Motel Sales Mean Worker Housing Crunch

At a Montauk Citizens Advisory Committee Monday night, the hamlet’s perennial need for seasonal employee housing was a focus of discussion.

Bill Akin, who is on the advisory committee’s housing subcommittee, said that several Montauk motels that had been used for seasonal housing have recently been sold, including the Neptune, which was bought by Marc Rowan, co-founder of a billion-dollar private equity fund. Mr. Rowan bought Duryea’s Lobster House two years ago and Ciao! On the Beach last fall.

Other places off the seasonal worker market are the Surf Lodge and Ruschmeyer’s, the motel rooms at Rick’s Crabby Cowboy, and the small cottages at Duffy’s Cottages on East Lake Drive. Some small houses that were rented by transient workers in summer are now being advertised on Airbnb. Altogether, the subcommittee estimated that up to 500 rooms or cottages have been taken off the seasonal housing market.

Members have reached out to Tom Ruhle, director of the town’s Housing Department, who gave them some ideas, Mr. Akin said. “Everybody knows there’s a problem, but nobody knows how big it is,” he said, adding that the  Montauk Chamber of Commerce is polling its members to get a sense of the housing crunch in peak season.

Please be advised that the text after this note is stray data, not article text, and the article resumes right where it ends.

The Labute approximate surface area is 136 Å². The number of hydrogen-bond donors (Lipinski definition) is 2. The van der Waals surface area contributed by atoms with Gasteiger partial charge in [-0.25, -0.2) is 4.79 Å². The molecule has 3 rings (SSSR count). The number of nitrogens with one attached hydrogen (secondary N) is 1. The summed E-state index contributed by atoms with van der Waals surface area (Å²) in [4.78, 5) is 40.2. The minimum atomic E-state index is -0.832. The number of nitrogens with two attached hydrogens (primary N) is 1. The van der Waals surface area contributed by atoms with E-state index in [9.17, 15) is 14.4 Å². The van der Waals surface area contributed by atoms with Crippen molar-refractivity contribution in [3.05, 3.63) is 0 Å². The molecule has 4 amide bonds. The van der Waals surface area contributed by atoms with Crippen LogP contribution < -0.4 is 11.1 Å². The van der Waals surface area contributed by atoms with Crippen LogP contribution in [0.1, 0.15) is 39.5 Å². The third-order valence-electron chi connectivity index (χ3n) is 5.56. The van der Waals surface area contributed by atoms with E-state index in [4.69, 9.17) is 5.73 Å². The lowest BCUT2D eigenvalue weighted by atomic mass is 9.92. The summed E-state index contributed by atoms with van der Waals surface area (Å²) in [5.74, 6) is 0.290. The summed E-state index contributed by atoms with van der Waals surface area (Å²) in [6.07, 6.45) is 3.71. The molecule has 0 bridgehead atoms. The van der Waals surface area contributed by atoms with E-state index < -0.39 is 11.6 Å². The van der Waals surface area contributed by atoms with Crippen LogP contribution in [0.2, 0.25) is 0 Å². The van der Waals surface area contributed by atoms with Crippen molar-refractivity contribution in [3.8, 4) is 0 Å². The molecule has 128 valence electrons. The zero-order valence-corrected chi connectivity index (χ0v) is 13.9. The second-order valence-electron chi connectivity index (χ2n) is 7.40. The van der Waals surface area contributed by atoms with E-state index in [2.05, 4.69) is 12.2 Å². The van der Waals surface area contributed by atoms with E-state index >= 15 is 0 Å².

One possible housing site that has been mentioned several times before is on the Circle, the area that abuts the residences on the first block of Camp Hero. Before the 27 houses at Camp Hero, a former Air Force base, were sold to residents, it was used as a trailer park to house enlisted service members. A subcommittee has been researching sites to house the seasonal workers and has suggested the town might consider investing in trailers on the Circle.

In 1996, town officials chose a southwest corner of the Circle to build an adult day care center, which has since been moved to the Montauk Playhouse Community Center. A neighbor was assured there would be no further housing there. Once the day care center moved, the house was put up for sale through the town’s housing lottery and is now owned by a young family.

The site also has a children’s bus stop on it, and residents use it frequently as a playground, dog park, and walking track. Some store their boats there in winter. Camp Hero has always had water problems that continue to this day, so providing water could also prove troublesome.

Laura Michaels, an advisory committee member, wondered if the town could have made better use of a piece of land directly across the street from the Neptune Motel that was recently cleared to add 45 more parking spaces in the downtown area, by using it instead for seasonal housing.